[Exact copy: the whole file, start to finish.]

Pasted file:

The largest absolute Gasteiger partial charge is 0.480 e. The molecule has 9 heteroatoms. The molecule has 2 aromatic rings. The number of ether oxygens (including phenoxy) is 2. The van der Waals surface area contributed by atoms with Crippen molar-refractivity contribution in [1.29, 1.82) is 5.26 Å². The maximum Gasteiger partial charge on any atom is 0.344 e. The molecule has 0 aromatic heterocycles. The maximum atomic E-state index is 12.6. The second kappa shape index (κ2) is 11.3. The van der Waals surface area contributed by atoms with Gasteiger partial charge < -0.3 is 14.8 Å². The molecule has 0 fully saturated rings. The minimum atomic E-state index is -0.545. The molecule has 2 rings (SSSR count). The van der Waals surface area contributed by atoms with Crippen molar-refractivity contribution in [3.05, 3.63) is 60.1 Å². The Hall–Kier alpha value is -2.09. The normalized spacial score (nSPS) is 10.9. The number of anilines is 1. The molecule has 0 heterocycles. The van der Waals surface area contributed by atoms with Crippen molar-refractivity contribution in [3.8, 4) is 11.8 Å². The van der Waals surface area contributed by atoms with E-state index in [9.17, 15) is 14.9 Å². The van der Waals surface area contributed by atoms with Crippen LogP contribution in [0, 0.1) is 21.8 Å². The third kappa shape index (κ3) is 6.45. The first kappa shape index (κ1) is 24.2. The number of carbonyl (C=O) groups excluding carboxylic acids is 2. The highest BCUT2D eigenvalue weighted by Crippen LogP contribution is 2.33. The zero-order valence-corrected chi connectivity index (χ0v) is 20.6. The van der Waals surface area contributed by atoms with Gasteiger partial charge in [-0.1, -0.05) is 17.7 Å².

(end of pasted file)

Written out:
The largest absolute Gasteiger partial charge is 0.480 e. The molecule has 9 heteroatoms. The molecule has 2 aromatic rings. The number of ether oxygens (including phenoxy) is 2. The van der Waals surface area contributed by atoms with Crippen molar-refractivity contribution in [1.29, 1.82) is 5.26 Å². The maximum Gasteiger partial charge on any atom is 0.344 e. The molecule has 0 aromatic heterocycles. The maximum atomic E-state index is 12.6. The second kappa shape index (κ2) is 11.3. The van der Waals surface area contributed by atoms with Gasteiger partial charge < -0.3 is 14.8 Å². The molecule has 0 fully saturated rings. The minimum atomic E-state index is -0.545. The molecule has 2 rings (SSSR count). The van der Waals surface area contributed by atoms with Crippen molar-refractivity contribution in [3.05, 3.63) is 60.1 Å². The Hall–Kier alpha value is -2.09. The normalized spacial score (nSPS) is 10.9. The number of anilines is 1. The molecule has 0 heterocycles. The van der Waals surface area contributed by atoms with Crippen molar-refractivity contribution in [3.8, 4) is 11.8 Å². The van der Waals surface area contributed by atoms with E-state index in [9.17, 15) is 14.9 Å². The van der Waals surface area contributed by atoms with Crippen LogP contribution in [0, 0.1) is 21.8 Å². The third kappa shape index (κ3) is 6.45. The first kappa shape index (κ1) is 24.2. The number of carbonyl (C=O) groups excluding carboxylic acids is 2. The highest BCUT2D eigenvalue weighted by Crippen LogP contribution is 2.33. The zero-order valence-corrected chi connectivity index (χ0v) is 20.6. The van der Waals surface area contributed by atoms with Gasteiger partial charge in [-0.1, -0.05) is 17.7 Å².